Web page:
Author Archives: kathryn

A Project we like

I love finding out about interesting projects that reinterpret and bring archives to light in imaginative ways. One local project that I am enjoying following is the work of Sarah Moss the artist in residence at Winterbourne House and Gardens.


Sarah is currently working on a series of linocuts depicting moments from the life of the Nettlefold family who built Winterbourne and lived there in the early twentieth century. John Sutton Nettlefold was a member of the prominent local manufacturers Nettlefold and Co. (later Guest, Keen and Nettlefold) as well as being the managing director of the ammunition manufacturer Kynoch Ltd for many years. He was also a local councillor concerned with social reform and urban planning; in his role as first chairman of the local housing committee he extended the slum clearance programme and established the Moor Pool Estate in Harborne. John and his wife Margaret (nee Chamberlain) were part of the interconnected group of Unitarian families in Birmingham at the time. The family archive which is housed at Winterbourne is a rich resource for understanding domestic and personal experiences of life in a middle class Edwardian family.


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Voices of War and Peace

Voices of War and Peace

Voices of War and Peace

Voices of War and Peace: the Great War and its legacy is one of five new First World War Engagement centres funded by the Arts & Humanities Research Council in partnership with the Heritage Lottery Fund. A University of Birmingham-led initiative, the Centre also involves academics from Birmingham City University, Newman University, the University of Wolverhampton and the University of Worcester. The Engagement Centre is based in the Library of Birmingham and will support a wide range of community engagement activities, connecting academic and public histories of the First World War as part of the commemoration of the War’s centenary which begins this year. The Centre is led by Professor Ian Grosvenor, Deputy Pro-Vice Chancellor for Cultural Engagement at the University of Birmingham, and co-ordinated by Dr Nicola Gauld, a freelance curator and experienced project outreach worker.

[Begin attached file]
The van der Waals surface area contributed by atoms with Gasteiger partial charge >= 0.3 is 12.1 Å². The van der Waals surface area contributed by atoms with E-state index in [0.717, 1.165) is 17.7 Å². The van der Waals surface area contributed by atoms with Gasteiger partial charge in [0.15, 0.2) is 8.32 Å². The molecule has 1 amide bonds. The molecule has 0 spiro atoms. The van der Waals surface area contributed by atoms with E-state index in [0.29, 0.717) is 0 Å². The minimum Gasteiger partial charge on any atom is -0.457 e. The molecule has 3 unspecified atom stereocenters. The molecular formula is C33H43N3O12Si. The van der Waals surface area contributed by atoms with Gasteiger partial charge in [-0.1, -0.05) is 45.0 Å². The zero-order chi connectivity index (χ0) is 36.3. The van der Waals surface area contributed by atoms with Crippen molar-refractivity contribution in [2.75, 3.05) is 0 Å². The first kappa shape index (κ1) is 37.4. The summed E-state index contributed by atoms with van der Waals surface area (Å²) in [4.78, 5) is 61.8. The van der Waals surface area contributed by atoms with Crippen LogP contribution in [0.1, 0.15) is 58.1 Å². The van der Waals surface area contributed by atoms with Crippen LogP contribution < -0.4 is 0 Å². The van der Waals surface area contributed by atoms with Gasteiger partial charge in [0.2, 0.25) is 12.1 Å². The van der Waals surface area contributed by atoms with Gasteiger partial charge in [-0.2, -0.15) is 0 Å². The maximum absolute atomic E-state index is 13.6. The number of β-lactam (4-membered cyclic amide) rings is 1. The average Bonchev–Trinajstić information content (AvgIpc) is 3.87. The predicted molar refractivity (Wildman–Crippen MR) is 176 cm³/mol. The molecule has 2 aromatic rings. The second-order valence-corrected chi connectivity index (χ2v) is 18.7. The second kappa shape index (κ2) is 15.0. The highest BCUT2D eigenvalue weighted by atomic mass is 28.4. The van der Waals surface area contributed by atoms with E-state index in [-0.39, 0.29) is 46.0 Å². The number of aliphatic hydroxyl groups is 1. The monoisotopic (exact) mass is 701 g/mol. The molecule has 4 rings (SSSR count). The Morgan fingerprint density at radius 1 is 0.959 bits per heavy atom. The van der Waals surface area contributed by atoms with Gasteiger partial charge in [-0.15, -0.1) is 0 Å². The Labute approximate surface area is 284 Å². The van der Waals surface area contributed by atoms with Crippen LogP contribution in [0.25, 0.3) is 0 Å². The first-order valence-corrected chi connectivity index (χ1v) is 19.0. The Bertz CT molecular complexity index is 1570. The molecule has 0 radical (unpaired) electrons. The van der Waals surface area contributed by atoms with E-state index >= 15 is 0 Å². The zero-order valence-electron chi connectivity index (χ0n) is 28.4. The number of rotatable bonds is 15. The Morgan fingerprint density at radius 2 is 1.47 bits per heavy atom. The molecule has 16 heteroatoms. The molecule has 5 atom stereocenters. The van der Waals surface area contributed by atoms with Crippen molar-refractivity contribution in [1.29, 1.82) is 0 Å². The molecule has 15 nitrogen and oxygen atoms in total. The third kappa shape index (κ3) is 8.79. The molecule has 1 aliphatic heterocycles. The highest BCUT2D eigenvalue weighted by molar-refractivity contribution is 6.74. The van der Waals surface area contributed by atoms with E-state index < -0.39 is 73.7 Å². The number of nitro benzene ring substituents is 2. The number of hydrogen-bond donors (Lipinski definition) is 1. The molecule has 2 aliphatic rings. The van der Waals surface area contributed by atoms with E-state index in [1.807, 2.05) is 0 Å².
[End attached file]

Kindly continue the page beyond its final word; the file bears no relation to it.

WW1 poster [Library of Birmingham]

There are seven Co-Investigators from the five partner institutions who will work in collaboration with community groups researching the First World War: Professor Maggie Andrews, Professor of Cultural History at the University of Worcester; Dr Spencer Jones, Research Fellow in War Studies at the University of Wolverhampton; Professor Chris O’Neil, Executive Dean of Birmingham Institute of Art and Design; Dr Siân Roberts, Collection Curator at the Library of Birmingham and an Honorary Research Fellow at the University of Birmingham; Dr Joanne Sayner, Senior Lecturer in Cultural Theory and German Studies at the University of Birmingham;Dr Michael Snape, Reader in Religion, War and Society at the University of Birmingham; and Dr Chris Upton, Reader in Public History at Newman University Birmingham. There is also a research network attached to the Centre, which consists of academics drawn from a variety of disciplines and with direct links to a range of research centres. Collectively they bring both relevant knowledge and experience to enable the Centre to effectively support community research. In addition there are over 30 cultural partners including Birmingham Museums & Art Gallery, Sampad, the Cheltenham Festivals, the BBC and YMCA England.